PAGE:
If this showed an ominous sense of purpose, it was just the beginning, for Carr was the kind of captain who made his presence strongly felt. Having been on the losing side for nine straight Walker Cup matches, he had no intention of making it 10. Three times the British Amateur champion, Dublin Dress Manufacturer Carr is, without doubt, the outstanding amateur golfer to appear in Europe in the last generation. Tall and darkly handsome, he is a swashbuckler of an athlete, and there is something about the lilt of his clipped brogue that makes you realize this man trifles not. At 43, he was 11 years older than the next most senior member of his squad, and his authority and credentials were subject to no second-guessing by anyone. What Joe Carr wanted from his team, Joe usually got.
Among the things Joe Carr had wanted most was top physical condition. He himself is a bug on fitness, and for some months before the matches he ran several miles each morning on the beaches back home. He wrote all the British players that he expected much the same kind of thing from them. "The legs are the first thing to go when you have to play two 18-hole matches a day," he explained. "That has been one of our problems."
In the very first practice round Peter Townsend played on the rolling Five Farms Course of Baltimore Country Club he gave fair warning to the Americans of trouble ahead by shooting a three-under-par 67. Soon, however, most of the British found themselves baffled by the speed and undulations of Five Farms' large greens. "When you get the ball within six feet of the cup," said Gordon Cosh, a smooth-faced young Scotsman with bushy black hair who pronounced cup like coop, "you like to think you can have a go at it. But often you can just barely touch the ball and hope it will hit the cup before it rolls six feet past."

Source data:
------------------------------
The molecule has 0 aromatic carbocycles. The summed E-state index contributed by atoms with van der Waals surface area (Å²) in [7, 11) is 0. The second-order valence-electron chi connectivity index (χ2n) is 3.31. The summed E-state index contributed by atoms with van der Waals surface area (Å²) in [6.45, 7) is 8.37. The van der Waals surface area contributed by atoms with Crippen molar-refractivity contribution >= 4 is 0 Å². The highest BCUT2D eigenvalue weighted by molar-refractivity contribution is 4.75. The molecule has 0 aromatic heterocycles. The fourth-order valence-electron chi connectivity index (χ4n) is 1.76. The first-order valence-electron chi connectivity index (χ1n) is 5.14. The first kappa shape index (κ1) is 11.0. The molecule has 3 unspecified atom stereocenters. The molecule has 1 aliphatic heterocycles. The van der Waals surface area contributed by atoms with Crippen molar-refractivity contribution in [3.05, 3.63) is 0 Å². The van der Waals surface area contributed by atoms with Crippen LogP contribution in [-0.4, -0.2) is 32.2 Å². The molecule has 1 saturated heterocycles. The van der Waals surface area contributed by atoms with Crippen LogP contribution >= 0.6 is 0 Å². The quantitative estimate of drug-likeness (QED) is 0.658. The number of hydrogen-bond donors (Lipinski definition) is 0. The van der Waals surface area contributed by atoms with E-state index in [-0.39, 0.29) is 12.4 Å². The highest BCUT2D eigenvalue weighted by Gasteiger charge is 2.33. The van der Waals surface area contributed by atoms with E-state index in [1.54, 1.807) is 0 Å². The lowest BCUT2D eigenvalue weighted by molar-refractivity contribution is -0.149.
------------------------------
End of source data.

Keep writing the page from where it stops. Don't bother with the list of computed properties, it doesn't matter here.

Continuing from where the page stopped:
Each day the British were out early, hitting plenty of balls off the practice tee, playing 18 holes or more and working for hours on the slippery greens. Most nights they dined early at the hotel and were in their rooms by 10 o'clock, an exception being Saturday night when Jack Emich, the tournament committee chairman, took them all to dinner at Baltimore's Center Club. The club affords a spectacular 22nd-story view of the city and its harbor. "Have you looked out the window?" Emich asked Townsend, whose Beatlelike playfulness was keeping the British loose. "Oh, no," said Peter. "I couldn't stand the height."
"Peter," one of the other Britons asked him, "docs your mother know you're up so late?"
"This is a different kind of British team," Joe Carr kept telling everybody, and the jocularity was a symptom of it. The players kept teasing Townsend and each other, and acting as happy as winners even though a shot had not been hit. Ronnie Shade, a 26-year-old Scotsman, got badgered for the superfluity of initials in his name—Ronnie D.B.M. Shade. His teammates decided that D. B. M. stood for "down the bloody middle." Nobody kidded Peter Michael Paul Townsend or Michael Stanley Randle Lunt, four names representing no surplus by British standards. Another target for fun was Sandy Saddler, who is a master baker from Angus, Scotland. At 5 feet 2, Saddler is often scarcely visible among his companions. While introducing his team at the flag-raising ceremonies, Carr said to the audience, "I can't see the next player, so I don't know who he is. Oh, yes, there he is. Sandy Saddler." A serious Scotsman, Saddler took this in the best of humor, but earnestly protested that he is really 5 feet 3.